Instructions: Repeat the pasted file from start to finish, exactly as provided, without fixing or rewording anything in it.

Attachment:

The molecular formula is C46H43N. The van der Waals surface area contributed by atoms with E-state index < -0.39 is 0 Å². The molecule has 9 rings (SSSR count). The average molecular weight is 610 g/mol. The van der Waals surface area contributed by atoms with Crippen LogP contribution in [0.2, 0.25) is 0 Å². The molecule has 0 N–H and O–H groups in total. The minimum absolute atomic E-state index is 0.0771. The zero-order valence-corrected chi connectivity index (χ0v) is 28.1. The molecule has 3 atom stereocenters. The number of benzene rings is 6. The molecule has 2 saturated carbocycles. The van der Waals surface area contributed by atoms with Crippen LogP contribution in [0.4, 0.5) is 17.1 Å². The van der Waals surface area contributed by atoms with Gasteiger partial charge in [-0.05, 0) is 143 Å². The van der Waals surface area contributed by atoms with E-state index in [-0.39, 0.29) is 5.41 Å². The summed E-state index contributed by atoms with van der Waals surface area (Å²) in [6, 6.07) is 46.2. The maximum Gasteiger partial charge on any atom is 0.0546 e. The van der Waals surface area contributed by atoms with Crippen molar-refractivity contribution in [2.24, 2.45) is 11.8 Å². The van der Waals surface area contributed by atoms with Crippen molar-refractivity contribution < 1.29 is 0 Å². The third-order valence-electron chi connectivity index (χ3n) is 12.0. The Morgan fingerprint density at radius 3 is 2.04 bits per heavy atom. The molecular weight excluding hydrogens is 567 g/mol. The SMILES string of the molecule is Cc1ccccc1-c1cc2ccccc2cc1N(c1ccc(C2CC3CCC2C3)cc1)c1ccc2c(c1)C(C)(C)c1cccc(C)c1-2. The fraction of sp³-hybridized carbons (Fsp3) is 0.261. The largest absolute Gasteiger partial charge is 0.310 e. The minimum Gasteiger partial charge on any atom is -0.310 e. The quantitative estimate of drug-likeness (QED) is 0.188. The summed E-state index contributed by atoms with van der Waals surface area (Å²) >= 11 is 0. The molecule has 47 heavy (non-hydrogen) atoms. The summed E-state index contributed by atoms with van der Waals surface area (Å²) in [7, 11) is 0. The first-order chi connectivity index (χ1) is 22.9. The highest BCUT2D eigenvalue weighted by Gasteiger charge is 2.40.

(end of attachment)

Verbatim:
The molecular formula is C46H43N. The van der Waals surface area contributed by atoms with E-state index < -0.39 is 0 Å². The molecule has 9 rings (SSSR count). The average molecular weight is 610 g/mol. The van der Waals surface area contributed by atoms with Crippen LogP contribution in [0.2, 0.25) is 0 Å². The molecule has 0 N–H and O–H groups in total. The minimum absolute atomic E-state index is 0.0771. The zero-order valence-corrected chi connectivity index (χ0v) is 28.1. The molecule has 3 atom stereocenters. The number of benzene rings is 6. The molecule has 2 saturated carbocycles. The van der Waals surface area contributed by atoms with Crippen LogP contribution in [0.4, 0.5) is 17.1 Å². The van der Waals surface area contributed by atoms with Gasteiger partial charge in [-0.05, 0) is 143 Å². The van der Waals surface area contributed by atoms with E-state index in [-0.39, 0.29) is 5.41 Å². The summed E-state index contributed by atoms with van der Waals surface area (Å²) in [6, 6.07) is 46.2. The maximum Gasteiger partial charge on any atom is 0.0546 e. The van der Waals surface area contributed by atoms with Crippen molar-refractivity contribution in [2.24, 2.45) is 11.8 Å². The van der Waals surface area contributed by atoms with Crippen molar-refractivity contribution < 1.29 is 0 Å². The third-order valence-electron chi connectivity index (χ3n) is 12.0. The Morgan fingerprint density at radius 3 is 2.04 bits per heavy atom. The molecular weight excluding hydrogens is 567 g/mol. The SMILES string of the molecule is Cc1ccccc1-c1cc2ccccc2cc1N(c1ccc(C2CC3CCC2C3)cc1)c1ccc2c(c1)C(C)(C)c1cccc(C)c1-2. The fraction of sp³-hybridized carbons (Fsp3) is 0.261. The largest absolute Gasteiger partial charge is 0.310 e. The minimum Gasteiger partial charge on any atom is -0.310 e. The quantitative estimate of drug-likeness (QED) is 0.188. The summed E-state index contributed by atoms with van der Waals surface area (Å²) >= 11 is 0. The molecule has 47 heavy (non-hydrogen) atoms. The summed E-state index contributed by atoms with van der Waals surface area (Å²) in [7, 11) is 0. The first-order chi connectivity index (χ1) is 22.9. The highest BCUT2D eigenvalue weighted by Gasteiger charge is 2.40.